Adrian Peterson's "vision" continues to be that he will return to the Vikings backfield in time to rally the reeling team back into playoff position.

But if the Vikings are eliminated from contention before he is cleared by doctors? He said he wouldn't return this season "for obvious reasons."

In his first public comments since Sept. 22 surgery to repair a torn meniscus in his right knee, Peterson declined Wednesday to share the specific target date for his return. But he remains hopeful that the Vikings, who at 6-6 are eighth in the NFC, still will be in the playoff hunt whenever that may be.

"That's what I believe, and that's what I have my eyes on right now," he said.

Cleared to run again within the past two weeks, the 31-year-old says he is now able to "cut and do things like that." But he noted that it is a lot easier to juke air than it is to avoid actual defenders who are trying to tackle him.

"I'm doing things now that I can do to put me in position to be able to come back," the seven-time Pro Bowler said. "That's all I can control as of now."

Since getting hurt in the Week 2 victory over the Green Bay Packers and having surgery a few days later, Peterson and the Vikings had been hoping that he would be able to return to action in mid-to-late December. Peterson presumably will need to practice with the team before suiting up in a game.

The running back declined to say whether he is eyeing a return Week 15 against Indianapolis, Week 16 at Green Bay or Week 17 against Chicago.

"I'm going to keep that among just the coaches and the training staff right now," he said. "I'm just focusing on getting my body ready and conditioning and getting back to doing the things that I would have to do on the football field."

Is Peterson right not to play if the Vikings are eliminated from playoff contention? Vote here.

Most injury experts estimated that Peterson would need at least three months for the meniscus to heal after surgery. If Peterson returns before it is completely healed, there is an increased risk for re-injury and long-term implications of tearing the meniscus again include arthritis in his knee.

Peterson, though, said mentally he felt ready to return six weeks ago.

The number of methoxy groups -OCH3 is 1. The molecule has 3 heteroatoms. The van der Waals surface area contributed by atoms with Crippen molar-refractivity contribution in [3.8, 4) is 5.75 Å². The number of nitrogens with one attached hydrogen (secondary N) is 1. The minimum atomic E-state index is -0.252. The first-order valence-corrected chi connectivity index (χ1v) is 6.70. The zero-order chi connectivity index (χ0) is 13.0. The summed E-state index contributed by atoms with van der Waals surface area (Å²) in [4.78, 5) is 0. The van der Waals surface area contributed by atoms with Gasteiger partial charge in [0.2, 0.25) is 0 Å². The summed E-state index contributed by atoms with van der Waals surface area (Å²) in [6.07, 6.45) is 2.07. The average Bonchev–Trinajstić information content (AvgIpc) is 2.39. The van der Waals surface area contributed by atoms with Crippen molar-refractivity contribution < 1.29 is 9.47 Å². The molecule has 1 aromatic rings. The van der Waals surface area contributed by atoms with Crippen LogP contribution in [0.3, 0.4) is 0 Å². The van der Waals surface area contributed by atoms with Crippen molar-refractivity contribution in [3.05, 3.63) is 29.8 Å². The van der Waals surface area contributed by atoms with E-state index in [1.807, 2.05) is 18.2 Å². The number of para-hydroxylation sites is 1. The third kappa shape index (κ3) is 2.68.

"Yeah, God really has blessed me to be able to heal a lot faster than others. You guys seen that in 2012 with the ACL," said Peterson, who in 2012 won the rushing title and was named the NFL's Most Valuable Player after a major injury to his left knee late in 2011. "With this injury, it has been the same."

But Peterson's statement that he won't play at less than full health if the Vikings are out of the playoff mix suggests that he realizes that he has a lot at stake, both in the coming months and perhaps in his life after football.

Peterson is scheduled to have a salary cap number of $18 million in 2017. But none of the money in final year of his contract is guaranteed. So if Peterson were to reinjure his knee rushing back this season, the Vikings could simply move on from him this winter with no financial repercussions.

Coach Mike Zimmer said Wednesday that there are no other factors beyond Peterson's health that could dictate whether the Vikings activate Peterson from injured reserve. He also declined to give a timetable for a decision.

"The guys that are out here, I'm trying to coach the best I can," Zimmer said. "And when he comes out, I'll try to coach him the best, whenever that is."

In the two games before tearing his meniscus, Peterson averaged 1.6 yards per carry and did not find the end zone. However, the Vikings have not fared much better running behind an offensive line that has been decimated by injuries. They rank last in the NFL in both rushing yards and yards per carry.

Peterson was asked Wednesday about all the injuries the team has suffered on offense this season, including the loss of quarterback Teddy Bridgewater and three offensive tackles joining Peterson on injured reserve.

"You can't control what happens. It's all about how you respond to things," he said. "When adversity hits, I choose to respond instead of running away. That has played out well for me. I'm just trying to continue that pattern."

Unless, of course, the Vikings have nothing left to play for in a couple of weeks.